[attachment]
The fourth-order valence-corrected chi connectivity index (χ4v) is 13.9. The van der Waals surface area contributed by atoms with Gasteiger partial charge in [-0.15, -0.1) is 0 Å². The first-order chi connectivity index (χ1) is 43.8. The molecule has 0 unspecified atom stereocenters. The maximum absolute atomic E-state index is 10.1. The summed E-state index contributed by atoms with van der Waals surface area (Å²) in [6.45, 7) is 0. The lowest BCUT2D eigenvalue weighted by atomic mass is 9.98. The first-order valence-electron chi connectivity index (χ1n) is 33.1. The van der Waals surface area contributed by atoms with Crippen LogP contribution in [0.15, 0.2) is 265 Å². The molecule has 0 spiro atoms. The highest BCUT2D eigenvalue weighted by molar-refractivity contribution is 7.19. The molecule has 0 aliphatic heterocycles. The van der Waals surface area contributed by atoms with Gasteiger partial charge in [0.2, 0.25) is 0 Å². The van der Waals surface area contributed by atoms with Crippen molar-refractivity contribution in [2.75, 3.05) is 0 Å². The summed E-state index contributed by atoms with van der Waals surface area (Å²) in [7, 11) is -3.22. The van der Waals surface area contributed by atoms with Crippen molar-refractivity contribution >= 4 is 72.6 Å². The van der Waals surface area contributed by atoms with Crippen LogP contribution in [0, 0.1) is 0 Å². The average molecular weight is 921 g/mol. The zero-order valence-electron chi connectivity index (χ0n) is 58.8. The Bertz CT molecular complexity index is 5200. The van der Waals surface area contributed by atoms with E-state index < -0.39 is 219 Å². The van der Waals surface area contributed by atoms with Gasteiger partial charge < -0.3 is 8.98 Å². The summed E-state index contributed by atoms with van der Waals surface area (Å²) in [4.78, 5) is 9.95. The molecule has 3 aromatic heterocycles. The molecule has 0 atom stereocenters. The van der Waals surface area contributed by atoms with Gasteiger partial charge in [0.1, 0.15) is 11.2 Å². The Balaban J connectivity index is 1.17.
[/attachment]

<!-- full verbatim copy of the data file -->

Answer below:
The fourth-order valence-corrected chi connectivity index (χ4v) is 13.9. The van der Waals surface area contributed by atoms with Gasteiger partial charge in [-0.15, -0.1) is 0 Å². The first-order chi connectivity index (χ1) is 43.8. The molecule has 0 unspecified atom stereocenters. The maximum absolute atomic E-state index is 10.1. The summed E-state index contributed by atoms with van der Waals surface area (Å²) in [6.45, 7) is 0. The lowest BCUT2D eigenvalue weighted by atomic mass is 9.98. The first-order valence-electron chi connectivity index (χ1n) is 33.1. The van der Waals surface area contributed by atoms with Crippen LogP contribution in [0.15, 0.2) is 265 Å². The molecule has 0 spiro atoms. The highest BCUT2D eigenvalue weighted by molar-refractivity contribution is 7.19. The molecule has 0 aliphatic heterocycles. The van der Waals surface area contributed by atoms with Gasteiger partial charge in [0.2, 0.25) is 0 Å². The van der Waals surface area contributed by atoms with Crippen molar-refractivity contribution in [2.75, 3.05) is 0 Å². The summed E-state index contributed by atoms with van der Waals surface area (Å²) in [7, 11) is -3.22. The van der Waals surface area contributed by atoms with Crippen molar-refractivity contribution >= 4 is 72.6 Å². The van der Waals surface area contributed by atoms with Crippen LogP contribution in [0, 0.1) is 0 Å². The average molecular weight is 921 g/mol. The zero-order valence-electron chi connectivity index (χ0n) is 58.8. The Bertz CT molecular complexity index is 5200. The van der Waals surface area contributed by atoms with E-state index < -0.39 is 219 Å². The van der Waals surface area contributed by atoms with Gasteiger partial charge < -0.3 is 8.98 Å². The summed E-state index contributed by atoms with van der Waals surface area (Å²) in [4.78, 5) is 9.95. The molecule has 3 aromatic heterocycles. The molecule has 0 atom stereocenters. The van der Waals surface area contributed by atoms with Gasteiger partial charge in [0.1, 0.15) is 11.2 Å². The Balaban J connectivity index is 1.17.